Milestones are being reached and records set on an increasingly consistent basis when it comes renewable energy. Now California, Portugal Scotland and the UK are joining Germany and Costa Rica in the renewables records club:
- November 2017: Costa Rica runs for 300+ days on renewable power
- January 2018: Renewables cover 100% of German power use for first time ever
- March 31, 2018: Scotland ‘green schemes’ renewables generate two-thirds of electricity
- April 4, 2018: Portugal runs on renewable power for the whole of March
- April 8, 2018: Solar briefly topped 50% of California electricity in March
- April 24, 2018: UK runs without coal power for three days in a row
To get some idea of how big some of these changes are, think of how London was notorious for its noxious air as recently as the 1970s. Like London of that era, Beijing now holds the dubious distinction of being known for its bad air, but China is turning to solar and England is big on wind.
China has the world’s largest floating solar farm, and a couple of other humongous projects in the top 5 of the world. The Irish Sea between England and Ireland is home to the Walney Extension, the world’s offshore largest wind farm.
This graph and info from 2015 shows how far the UK has come
It’s sometimes easy to think that the UK’s lessening of dependence on coal has been a slow evolution. But it is remarkably quick when you think of how dominant the fuel was for so long.
This graph is from a Carbon Brief article in 2015 that shows in 2014 fully 30% of UK power came from coal. An accompanying article points out that “The UK used 49 million tonnes of coal in 2014, according to Carbon Brief more than a 20 per cent reduction compared to the previous year, and the joint lowest coal use in records going back to the 1850s.”
To go to zero coal use, even for 3 days, is a milestone to be celebrated. No, it hasn’t all been replaced with renewables – gas has played a huge role in reducing coal use – and yes, 3 days isn’t a long time. But it’s a start. Three days, then a week, maybe a month some time soon.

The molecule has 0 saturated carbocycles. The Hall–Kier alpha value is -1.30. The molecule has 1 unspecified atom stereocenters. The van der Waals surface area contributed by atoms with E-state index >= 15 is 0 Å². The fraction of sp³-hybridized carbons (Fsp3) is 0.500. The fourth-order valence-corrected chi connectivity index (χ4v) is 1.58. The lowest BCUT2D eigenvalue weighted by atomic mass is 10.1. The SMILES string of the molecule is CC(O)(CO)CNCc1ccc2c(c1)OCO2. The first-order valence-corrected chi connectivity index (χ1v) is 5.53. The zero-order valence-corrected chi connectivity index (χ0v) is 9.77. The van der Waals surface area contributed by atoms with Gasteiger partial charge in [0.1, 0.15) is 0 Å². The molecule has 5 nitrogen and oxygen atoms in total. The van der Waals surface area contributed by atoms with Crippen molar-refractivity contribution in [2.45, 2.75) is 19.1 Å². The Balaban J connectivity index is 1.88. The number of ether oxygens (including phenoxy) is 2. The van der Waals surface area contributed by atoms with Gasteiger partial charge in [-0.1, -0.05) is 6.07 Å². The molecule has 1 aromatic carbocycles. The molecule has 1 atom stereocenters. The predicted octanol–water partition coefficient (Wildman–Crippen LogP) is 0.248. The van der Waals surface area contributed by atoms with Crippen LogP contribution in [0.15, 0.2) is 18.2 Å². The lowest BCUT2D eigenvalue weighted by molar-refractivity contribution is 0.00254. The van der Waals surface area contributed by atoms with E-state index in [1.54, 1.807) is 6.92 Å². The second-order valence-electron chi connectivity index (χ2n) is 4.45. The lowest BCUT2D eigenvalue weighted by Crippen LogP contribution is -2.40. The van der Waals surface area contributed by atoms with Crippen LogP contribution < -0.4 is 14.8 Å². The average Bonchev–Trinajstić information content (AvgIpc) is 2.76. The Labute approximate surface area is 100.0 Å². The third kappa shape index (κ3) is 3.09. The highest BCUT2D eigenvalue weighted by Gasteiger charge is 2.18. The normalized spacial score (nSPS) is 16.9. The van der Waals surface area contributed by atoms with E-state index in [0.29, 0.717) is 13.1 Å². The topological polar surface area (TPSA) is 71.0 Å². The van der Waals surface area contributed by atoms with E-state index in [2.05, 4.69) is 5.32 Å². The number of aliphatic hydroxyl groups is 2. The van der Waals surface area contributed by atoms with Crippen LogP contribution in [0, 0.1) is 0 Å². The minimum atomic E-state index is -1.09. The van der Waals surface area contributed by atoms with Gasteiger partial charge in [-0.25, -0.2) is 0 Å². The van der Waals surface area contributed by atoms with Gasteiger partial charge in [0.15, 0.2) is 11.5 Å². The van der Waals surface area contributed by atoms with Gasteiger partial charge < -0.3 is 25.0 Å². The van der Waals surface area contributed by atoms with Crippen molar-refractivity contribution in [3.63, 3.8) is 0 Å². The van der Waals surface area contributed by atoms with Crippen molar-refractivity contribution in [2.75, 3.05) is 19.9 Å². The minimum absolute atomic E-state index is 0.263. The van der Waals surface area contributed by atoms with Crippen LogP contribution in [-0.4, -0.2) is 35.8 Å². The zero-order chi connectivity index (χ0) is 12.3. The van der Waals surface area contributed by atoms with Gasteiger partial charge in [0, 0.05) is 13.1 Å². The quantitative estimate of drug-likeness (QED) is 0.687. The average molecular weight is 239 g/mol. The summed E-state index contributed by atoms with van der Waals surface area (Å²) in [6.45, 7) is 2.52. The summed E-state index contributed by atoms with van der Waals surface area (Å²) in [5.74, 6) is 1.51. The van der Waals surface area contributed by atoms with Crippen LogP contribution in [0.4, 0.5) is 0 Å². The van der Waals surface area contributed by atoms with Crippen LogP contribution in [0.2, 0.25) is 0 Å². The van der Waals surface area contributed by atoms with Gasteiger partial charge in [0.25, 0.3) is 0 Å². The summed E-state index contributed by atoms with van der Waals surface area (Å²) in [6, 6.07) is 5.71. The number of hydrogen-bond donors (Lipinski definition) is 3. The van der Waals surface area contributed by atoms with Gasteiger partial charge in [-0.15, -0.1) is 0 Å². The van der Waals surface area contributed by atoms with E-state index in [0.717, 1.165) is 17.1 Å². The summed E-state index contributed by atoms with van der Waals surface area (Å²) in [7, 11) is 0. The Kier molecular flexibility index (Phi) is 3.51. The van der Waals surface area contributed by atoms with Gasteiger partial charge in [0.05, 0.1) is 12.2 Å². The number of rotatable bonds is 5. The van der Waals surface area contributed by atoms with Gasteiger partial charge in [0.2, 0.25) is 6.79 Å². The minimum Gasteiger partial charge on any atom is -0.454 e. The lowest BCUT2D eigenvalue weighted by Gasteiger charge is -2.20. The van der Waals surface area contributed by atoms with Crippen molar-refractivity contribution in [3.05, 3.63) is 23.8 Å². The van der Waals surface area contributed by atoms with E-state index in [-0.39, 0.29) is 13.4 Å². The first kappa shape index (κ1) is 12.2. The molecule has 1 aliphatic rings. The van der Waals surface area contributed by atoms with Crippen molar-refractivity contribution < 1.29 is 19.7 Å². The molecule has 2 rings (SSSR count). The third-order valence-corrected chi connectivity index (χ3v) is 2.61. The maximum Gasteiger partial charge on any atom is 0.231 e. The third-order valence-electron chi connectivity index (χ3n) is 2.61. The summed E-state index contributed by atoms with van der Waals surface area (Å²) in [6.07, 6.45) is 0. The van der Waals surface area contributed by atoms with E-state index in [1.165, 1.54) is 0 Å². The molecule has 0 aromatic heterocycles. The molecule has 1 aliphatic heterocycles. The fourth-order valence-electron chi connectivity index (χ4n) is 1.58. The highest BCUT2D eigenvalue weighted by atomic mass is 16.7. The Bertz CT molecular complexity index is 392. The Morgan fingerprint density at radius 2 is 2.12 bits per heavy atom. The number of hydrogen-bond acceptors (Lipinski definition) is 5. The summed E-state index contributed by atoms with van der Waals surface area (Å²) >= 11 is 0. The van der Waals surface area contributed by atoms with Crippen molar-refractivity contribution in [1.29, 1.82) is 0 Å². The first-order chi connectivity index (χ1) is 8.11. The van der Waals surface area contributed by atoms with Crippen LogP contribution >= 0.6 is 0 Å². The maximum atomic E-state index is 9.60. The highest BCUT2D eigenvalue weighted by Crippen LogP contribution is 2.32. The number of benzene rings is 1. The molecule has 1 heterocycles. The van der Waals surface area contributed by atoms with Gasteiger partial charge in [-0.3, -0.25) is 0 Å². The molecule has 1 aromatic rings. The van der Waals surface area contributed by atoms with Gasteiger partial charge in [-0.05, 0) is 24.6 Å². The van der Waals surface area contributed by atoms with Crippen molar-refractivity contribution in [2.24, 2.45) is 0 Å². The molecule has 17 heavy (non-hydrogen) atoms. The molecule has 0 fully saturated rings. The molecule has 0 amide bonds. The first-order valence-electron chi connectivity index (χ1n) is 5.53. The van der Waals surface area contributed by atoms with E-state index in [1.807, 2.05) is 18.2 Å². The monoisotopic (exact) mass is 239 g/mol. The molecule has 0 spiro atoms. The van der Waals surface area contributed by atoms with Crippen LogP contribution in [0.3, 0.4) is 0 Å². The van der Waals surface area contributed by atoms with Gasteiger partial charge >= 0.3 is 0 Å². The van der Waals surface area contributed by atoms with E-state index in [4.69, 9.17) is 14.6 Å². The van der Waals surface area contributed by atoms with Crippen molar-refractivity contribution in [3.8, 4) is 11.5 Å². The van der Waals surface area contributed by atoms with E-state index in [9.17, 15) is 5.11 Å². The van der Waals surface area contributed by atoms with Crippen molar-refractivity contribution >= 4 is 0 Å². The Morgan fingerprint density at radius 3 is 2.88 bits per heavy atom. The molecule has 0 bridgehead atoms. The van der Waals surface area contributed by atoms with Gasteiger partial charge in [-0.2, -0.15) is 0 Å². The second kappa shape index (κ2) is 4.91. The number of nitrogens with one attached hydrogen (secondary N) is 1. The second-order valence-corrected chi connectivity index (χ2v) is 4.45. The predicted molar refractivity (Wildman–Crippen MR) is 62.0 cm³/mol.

98% of U.S. new generation is solar and wind.
The UK is just a dramatic example of the way renewables are growing around the world and illustrate the momentum being gathered. Now price is starting to play a decisive role in energy decisions.
The U.S. Federal Energy Regulatory Commission (FERC) reported that 98% of new U.S. electrical generation in January and February came from wind and solar power.
An International Energy Agency (IEA) analysis published in October of last year showed solar power was the fastest-growing source of new energy worldwide and renewable energy made up two-thirds of new power added to grids worldwide in 2016.
In January, the International Renewable Energy Agency (IREA) said that Renewable energy will be cheaper than fossil fuels by 2020 “This new dynamic signals a significant shift in the energy paradigm,” said IREA’s Director-General Adnan Amin. And when you hear talk of paradigms being shifted, you know you’re on to something! You can read the report »» here
Renewables, especially solar, getting cheaper and cheaper
Of course, agencies have their own agendas and biases. So it is refreshing when dollar and investment specialists like Bloomberg and Forbes chime in.
“The economics of generating electricity from fossil fuels are deteriorating rapidly as renewable energy technology plunges in costs.” Bloomberg announced in late March. Its Solar Energy report from January said “Solar power is now cheaper than coal in many places and in less than a decade is likely to fall below wind and natural gas to be the lowest-cost option almost everywhere.”
And just a week ago, on April 24, CCCC noted in Forbes that “Hamburg-based Kaiserwetter Energy Asset Management wrote an internal analysis saying that “For the first time in history, the production cost of renewables is lower than that of fossil fuels.”